Also note that when the password is forgotten, the bundle is lost. There is no recovery for that case. If the user forgets his own password, then you will have to do some password reset, which is akin to a new registration; and a new Facebook access token will have to be obtained.

In all of the above, we see that your server still sees the user's password. If your server is fully compromised and hijacked, then the attacker will be able to observe users' passwords and users' Facebook access tokens for all users who log in while the attacker controls the server. Preventing that is much harder. Arguably, if your server presents a Web interface only, where all "intelligence" on the client side is Javascript sent by your server, then it is impossible to do better than what the scheme above does, in that situation.

  • 4
    The thing is, the user doesn't have a password for our system. Authentication happens through Facebook and asking for another password (besides the password facebook asks if they aren't logged in) seems overkill. Sep 5, 2013 at 15:30
  • 2
    This is great for typical password schemes, but we are talking about access tokens such as the ones seen in OAuth. Your app doesn't interact with the credentials; your users are redirected to the provider and then it's handled there.
    – Strawberry
    Jul 18, 2018 at 6:37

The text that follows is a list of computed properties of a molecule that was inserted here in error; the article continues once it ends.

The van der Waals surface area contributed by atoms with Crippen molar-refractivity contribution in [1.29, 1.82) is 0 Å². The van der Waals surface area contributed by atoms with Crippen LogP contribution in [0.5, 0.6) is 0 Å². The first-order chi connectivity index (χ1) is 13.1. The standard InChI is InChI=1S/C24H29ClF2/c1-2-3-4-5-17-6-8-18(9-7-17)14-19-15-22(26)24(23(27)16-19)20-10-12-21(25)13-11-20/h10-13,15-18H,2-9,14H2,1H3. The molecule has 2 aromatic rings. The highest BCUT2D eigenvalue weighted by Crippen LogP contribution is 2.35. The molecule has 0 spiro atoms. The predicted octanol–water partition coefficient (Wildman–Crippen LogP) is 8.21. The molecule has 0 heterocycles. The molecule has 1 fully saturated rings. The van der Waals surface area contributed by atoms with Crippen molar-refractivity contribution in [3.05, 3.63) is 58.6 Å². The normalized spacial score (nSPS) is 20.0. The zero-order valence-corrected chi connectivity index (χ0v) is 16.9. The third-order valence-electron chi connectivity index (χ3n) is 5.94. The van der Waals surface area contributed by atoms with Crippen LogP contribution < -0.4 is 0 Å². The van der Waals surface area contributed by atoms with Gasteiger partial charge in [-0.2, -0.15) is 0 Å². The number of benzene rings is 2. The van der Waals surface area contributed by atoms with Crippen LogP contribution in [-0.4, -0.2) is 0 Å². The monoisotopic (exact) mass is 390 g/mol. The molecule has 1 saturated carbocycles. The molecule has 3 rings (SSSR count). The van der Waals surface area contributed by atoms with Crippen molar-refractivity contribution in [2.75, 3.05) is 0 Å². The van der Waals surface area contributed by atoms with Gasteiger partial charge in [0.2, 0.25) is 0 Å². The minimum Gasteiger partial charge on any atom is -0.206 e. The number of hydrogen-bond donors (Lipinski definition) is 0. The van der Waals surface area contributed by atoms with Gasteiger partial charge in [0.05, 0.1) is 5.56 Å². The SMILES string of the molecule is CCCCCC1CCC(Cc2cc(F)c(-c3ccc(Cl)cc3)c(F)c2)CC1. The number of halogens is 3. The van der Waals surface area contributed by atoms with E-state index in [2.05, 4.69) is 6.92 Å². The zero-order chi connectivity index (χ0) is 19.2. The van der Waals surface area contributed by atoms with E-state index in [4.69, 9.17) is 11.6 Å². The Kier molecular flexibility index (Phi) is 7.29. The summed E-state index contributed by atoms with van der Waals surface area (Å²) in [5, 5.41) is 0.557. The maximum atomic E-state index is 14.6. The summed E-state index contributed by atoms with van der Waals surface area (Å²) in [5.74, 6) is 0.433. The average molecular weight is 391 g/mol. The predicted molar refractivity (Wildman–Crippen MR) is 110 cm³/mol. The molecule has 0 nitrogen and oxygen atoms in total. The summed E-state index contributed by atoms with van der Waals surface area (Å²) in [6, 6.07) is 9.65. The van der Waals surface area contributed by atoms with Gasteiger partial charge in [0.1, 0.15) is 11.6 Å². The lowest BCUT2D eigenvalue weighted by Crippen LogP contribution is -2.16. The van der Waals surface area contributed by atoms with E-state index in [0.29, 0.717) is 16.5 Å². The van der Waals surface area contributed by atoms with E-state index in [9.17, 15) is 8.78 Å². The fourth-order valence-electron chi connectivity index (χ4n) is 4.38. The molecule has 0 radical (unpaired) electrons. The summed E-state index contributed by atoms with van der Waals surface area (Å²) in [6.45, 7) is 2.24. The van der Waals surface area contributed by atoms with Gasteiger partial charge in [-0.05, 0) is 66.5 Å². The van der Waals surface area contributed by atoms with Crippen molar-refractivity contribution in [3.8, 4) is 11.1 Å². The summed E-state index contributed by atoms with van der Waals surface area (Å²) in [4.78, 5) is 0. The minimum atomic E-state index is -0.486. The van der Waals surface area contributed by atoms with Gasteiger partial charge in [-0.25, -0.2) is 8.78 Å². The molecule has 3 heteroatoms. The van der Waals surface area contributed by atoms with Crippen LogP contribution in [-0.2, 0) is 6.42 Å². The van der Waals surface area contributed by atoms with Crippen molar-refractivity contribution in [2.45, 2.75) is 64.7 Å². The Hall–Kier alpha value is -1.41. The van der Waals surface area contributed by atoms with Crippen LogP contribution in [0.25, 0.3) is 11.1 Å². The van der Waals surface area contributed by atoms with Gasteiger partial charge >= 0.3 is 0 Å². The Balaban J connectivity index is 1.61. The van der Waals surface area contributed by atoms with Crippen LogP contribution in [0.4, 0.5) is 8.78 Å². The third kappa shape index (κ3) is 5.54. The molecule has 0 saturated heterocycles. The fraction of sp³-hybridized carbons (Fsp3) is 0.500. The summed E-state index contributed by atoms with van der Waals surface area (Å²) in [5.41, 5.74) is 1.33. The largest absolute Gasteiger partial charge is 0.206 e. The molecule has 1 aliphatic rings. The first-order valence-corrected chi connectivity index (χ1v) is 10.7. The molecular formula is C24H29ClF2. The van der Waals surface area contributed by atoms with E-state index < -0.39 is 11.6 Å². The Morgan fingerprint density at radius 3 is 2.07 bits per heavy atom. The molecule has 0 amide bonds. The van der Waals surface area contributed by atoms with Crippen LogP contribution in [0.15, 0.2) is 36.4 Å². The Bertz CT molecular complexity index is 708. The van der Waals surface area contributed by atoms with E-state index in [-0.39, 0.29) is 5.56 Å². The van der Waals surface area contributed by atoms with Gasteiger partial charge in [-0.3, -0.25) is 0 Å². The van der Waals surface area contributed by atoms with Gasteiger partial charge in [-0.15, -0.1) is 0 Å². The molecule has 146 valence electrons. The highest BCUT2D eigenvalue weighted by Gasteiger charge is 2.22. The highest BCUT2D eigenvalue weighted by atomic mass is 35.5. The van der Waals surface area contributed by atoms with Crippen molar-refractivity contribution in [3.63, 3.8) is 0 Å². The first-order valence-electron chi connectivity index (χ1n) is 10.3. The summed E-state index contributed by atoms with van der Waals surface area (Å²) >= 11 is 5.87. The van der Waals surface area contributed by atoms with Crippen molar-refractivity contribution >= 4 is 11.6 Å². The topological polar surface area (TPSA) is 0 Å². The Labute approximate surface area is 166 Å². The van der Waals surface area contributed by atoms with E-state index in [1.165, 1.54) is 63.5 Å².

Facebook Docs: Securing Graph API Requests provides a simple solution.

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    To anyone wanting the TL;DR version of this reply (which shouldn't be link-only as it is quite important), an OAuth provider can require the access token be signed with the application's access token secret to verify that the application which is sending the request via the token is indeed the one that generated the token and not someone who stole the token. This basically moves the problem to the provider rather than the consumer which is the correct place to put the responsibility.
    – apokryfos
    Oct 5, 2016 at 8:14
  • @apokryfos This is only specific to FB right? What about other OAuth providers? Correct me if I am wrong, but I don't believe OAuth has this part of its specification.
    – Strawberry
    Jul 18, 2018 at 6:38
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    @Strawberry The OAuth spec looks a bit weird to me OAuth 1.0 states OAuth does not mandate a particular signature method, as each implementation can have its own unique requirements. Servers are free to implement and document their own custom methods. and OAuth 2 uses bearer tokens mostly meaning that having the token is enough to authorise access so yes as far as I can see this is a Facebook only extension of that.
    – apokryfos
    Jul 18, 2018 at 7:56

I was at the 10th ISC conference of security and cryptology last week and there I saw someone proposed a method for storing user-pass tokens using Neural Network. He's created a NN that learns user-pass tokens and updated itself using a fast NN learning method. It is a new method and promise security but needs lots of attention on learning.


The paper was in Farsi titled enter image description here it means User Access Control Using Neural Network and chaotic system

(stack doesn't support Farsi characters! I used image instead!!!)

  • Got any more information about that proposal? like a paper or title? Sep 4, 2013 at 13:44
  • @JorenVanSeveren It is in Farsi (aka Persian). check paper 197 on list of accepted papers here: iscisc13.yazd.ac.ir/…
    – sajjadG
    Sep 4, 2013 at 13:53